12. I like the story of the honest Dutchman, who, upon breaking his leg by a fall from the main-mast, told the standers by, it was a great mercy that it was not his neck. To which, since I am got into quotations, give me leave to add the saying of an old philosopher, who, after having invited some of his friends to dine with him, was ruffled by a person that came into the room in a passion, and threw down the table that stood before them :' “Every one," says he,“ has his calamity; and he is a happy man that has no greater than this."
13 We find an instance to the same purpose, in the life of doctor Hammond, written by bishop Fell. As this good man was troubled with a complication of distempers, when he had the gout upon him, he used to thank God that it was not the stone; and when he had the stone, that he had not both these distempers on him at the same time.
14 I cannot conclude this essay without observing, that there never was any system besides that of Christianity, which could effectually produce in the mind of man, the virtue I have been hitherto speaking of. In order to make us contented with our condition, many of the present philosophers tell us, that our discontent only hurts ourselves, without being able to make any alteration in our circumstances; others, that whatever evil befalls us is derived to us by a fatal necessity, to which superior beings themselves are subject; while others, very gravely, tell the man who is miserable, that it is necessary he should be so, to keep up the harmony of the universe ; and that the scheme of Providence would be troubled and perverted, were he otherwise.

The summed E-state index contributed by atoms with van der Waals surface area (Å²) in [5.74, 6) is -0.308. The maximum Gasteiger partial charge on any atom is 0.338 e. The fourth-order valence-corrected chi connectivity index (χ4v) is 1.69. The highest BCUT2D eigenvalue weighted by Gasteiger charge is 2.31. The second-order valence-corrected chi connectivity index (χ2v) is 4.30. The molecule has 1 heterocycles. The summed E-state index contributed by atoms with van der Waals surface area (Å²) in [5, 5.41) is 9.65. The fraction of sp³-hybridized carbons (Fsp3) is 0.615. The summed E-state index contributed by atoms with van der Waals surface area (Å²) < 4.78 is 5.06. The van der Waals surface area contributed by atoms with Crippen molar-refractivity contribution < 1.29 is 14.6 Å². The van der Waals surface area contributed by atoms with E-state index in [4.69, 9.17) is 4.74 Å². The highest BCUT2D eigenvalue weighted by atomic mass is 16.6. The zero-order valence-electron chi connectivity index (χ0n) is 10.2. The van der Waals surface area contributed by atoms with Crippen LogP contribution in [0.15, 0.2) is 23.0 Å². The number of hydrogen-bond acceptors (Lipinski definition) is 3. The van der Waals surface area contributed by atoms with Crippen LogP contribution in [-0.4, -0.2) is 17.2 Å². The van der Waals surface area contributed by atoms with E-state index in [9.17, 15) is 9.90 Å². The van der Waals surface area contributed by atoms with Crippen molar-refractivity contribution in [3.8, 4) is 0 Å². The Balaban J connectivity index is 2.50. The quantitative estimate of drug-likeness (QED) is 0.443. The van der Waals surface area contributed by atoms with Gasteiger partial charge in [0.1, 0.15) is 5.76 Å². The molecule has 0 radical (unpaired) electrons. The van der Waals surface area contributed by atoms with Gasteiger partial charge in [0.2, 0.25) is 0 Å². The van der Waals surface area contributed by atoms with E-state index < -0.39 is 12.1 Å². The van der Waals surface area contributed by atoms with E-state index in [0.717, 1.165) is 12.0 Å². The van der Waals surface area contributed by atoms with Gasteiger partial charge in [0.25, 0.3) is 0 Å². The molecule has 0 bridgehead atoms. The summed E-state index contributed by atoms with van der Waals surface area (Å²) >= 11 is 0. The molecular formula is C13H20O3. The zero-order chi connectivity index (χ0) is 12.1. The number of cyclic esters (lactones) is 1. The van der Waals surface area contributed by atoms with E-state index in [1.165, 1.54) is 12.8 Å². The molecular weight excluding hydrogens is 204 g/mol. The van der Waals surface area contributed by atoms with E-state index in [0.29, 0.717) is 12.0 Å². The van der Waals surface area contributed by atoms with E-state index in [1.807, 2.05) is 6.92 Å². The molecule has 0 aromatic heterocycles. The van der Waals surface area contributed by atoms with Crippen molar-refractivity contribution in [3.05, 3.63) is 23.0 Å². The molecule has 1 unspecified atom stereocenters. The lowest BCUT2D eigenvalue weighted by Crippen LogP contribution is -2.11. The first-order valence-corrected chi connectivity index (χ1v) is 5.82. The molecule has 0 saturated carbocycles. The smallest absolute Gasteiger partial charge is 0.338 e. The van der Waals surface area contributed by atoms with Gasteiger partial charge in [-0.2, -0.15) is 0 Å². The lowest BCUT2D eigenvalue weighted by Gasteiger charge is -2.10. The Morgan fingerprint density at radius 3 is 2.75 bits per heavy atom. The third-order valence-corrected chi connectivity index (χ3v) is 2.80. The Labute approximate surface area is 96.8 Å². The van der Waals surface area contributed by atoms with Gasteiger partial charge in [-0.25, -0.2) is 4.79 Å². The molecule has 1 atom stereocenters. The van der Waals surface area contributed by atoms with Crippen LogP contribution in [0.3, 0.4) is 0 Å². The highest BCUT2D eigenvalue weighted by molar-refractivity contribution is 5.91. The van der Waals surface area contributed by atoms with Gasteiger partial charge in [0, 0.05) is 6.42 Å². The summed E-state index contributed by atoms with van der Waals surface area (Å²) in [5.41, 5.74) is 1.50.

15 These and the like considerations, rather silence than satisfy a man. They may show him that his discontent is unreasonable, but they are by no means sufficient to relieve it.
They rather give despair than consolation. In a word, a man might reply to one of these comforters, as Augustus did to his friend, who advised him not to grieve for the death of a person whom he loved, because his grief could not fetch him again: “It is for that very reason," said the emperor; w that I grieve."
16 On the contrary, religion bears a more tender regar to human nature. It prescribes to every miserable mar
ans of bettering his condition: nay,
bearing his afflictions as ho ought to do, will naturally end in
U rank and fortune, is the most general. Hence, the malignity which the poor commonly bear to the rich, as engrossing to themselves all the comforts of life. Hence, the evil eye with which persons of inferior station, scrutinizet hose who are above them in rank; and if they approach to that rank, their envy is generally strongest against such as are just one step higher than themselves.
2 Alas! my friends, all this envious disquietude, which agitates the world, arises from a deceitful figure which imposes on the public view. False colours are hung out: the real state of men, is not what it seems to be. The order of society, requires a distinction of ranks to take place: but in point of happiness, all men come much nearer to equality, than is commonly imagined; and the circumstances, which form any material difference of happiness among them, are not of that nature which renders them grounds of envy.